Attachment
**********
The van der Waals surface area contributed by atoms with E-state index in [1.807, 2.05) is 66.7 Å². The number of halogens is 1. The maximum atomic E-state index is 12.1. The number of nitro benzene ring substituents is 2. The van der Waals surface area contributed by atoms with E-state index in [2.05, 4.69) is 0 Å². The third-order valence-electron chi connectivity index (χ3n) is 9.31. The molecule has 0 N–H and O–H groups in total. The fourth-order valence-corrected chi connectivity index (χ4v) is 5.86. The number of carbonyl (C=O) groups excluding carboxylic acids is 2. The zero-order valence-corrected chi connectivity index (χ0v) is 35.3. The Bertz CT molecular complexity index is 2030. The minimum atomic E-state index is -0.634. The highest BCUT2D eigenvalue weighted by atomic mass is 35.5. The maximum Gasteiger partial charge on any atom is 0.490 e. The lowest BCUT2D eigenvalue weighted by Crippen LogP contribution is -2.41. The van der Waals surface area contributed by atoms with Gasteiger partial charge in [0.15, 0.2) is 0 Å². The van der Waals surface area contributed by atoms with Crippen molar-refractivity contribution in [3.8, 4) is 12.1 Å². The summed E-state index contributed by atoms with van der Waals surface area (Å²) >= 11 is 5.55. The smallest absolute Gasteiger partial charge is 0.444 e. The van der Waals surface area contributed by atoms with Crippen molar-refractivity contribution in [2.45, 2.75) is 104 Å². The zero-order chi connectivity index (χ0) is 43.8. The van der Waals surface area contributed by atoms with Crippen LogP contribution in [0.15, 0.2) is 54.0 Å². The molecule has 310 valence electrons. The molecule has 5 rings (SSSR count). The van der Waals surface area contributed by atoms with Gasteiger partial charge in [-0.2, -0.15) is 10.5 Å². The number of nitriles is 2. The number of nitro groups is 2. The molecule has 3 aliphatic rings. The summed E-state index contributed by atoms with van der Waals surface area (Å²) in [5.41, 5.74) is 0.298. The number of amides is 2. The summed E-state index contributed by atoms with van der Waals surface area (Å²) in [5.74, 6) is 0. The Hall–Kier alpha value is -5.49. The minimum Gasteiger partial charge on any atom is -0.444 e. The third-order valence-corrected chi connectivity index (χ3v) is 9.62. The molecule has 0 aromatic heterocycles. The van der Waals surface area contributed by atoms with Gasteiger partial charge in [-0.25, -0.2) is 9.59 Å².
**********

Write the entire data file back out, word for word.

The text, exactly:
The van der Waals surface area contributed by atoms with E-state index in [1.807, 2.05) is 66.7 Å². The number of halogens is 1. The maximum atomic E-state index is 12.1. The number of nitro benzene ring substituents is 2. The van der Waals surface area contributed by atoms with E-state index in [2.05, 4.69) is 0 Å². The third-order valence-electron chi connectivity index (χ3n) is 9.31. The molecule has 0 N–H and O–H groups in total. The fourth-order valence-corrected chi connectivity index (χ4v) is 5.86. The number of carbonyl (C=O) groups excluding carboxylic acids is 2. The zero-order valence-corrected chi connectivity index (χ0v) is 35.3. The Bertz CT molecular complexity index is 2030. The minimum atomic E-state index is -0.634. The highest BCUT2D eigenvalue weighted by atomic mass is 35.5. The maximum Gasteiger partial charge on any atom is 0.490 e. The lowest BCUT2D eigenvalue weighted by Crippen LogP contribution is -2.41. The van der Waals surface area contributed by atoms with Gasteiger partial charge in [0.15, 0.2) is 0 Å². The van der Waals surface area contributed by atoms with Crippen molar-refractivity contribution in [3.8, 4) is 12.1 Å². The summed E-state index contributed by atoms with van der Waals surface area (Å²) >= 11 is 5.55. The smallest absolute Gasteiger partial charge is 0.444 e. The van der Waals surface area contributed by atoms with Crippen molar-refractivity contribution in [2.45, 2.75) is 104 Å². The zero-order chi connectivity index (χ0) is 43.8. The van der Waals surface area contributed by atoms with Crippen LogP contribution in [0.15, 0.2) is 54.0 Å². The molecule has 310 valence electrons. The molecule has 5 rings (SSSR count). The van der Waals surface area contributed by atoms with Gasteiger partial charge in [-0.2, -0.15) is 10.5 Å². The number of nitriles is 2. The number of nitro groups is 2. The molecule has 3 aliphatic rings. The summed E-state index contributed by atoms with van der Waals surface area (Å²) in [5.41, 5.74) is 0.298. The number of amides is 2. The summed E-state index contributed by atoms with van der Waals surface area (Å²) in [5.74, 6) is 0. The Hall–Kier alpha value is -5.49. The minimum Gasteiger partial charge on any atom is -0.444 e. The third-order valence-corrected chi connectivity index (χ3v) is 9.62. The molecule has 0 aromatic heterocycles. The van der Waals surface area contributed by atoms with Gasteiger partial charge in [-0.25, -0.2) is 9.59 Å².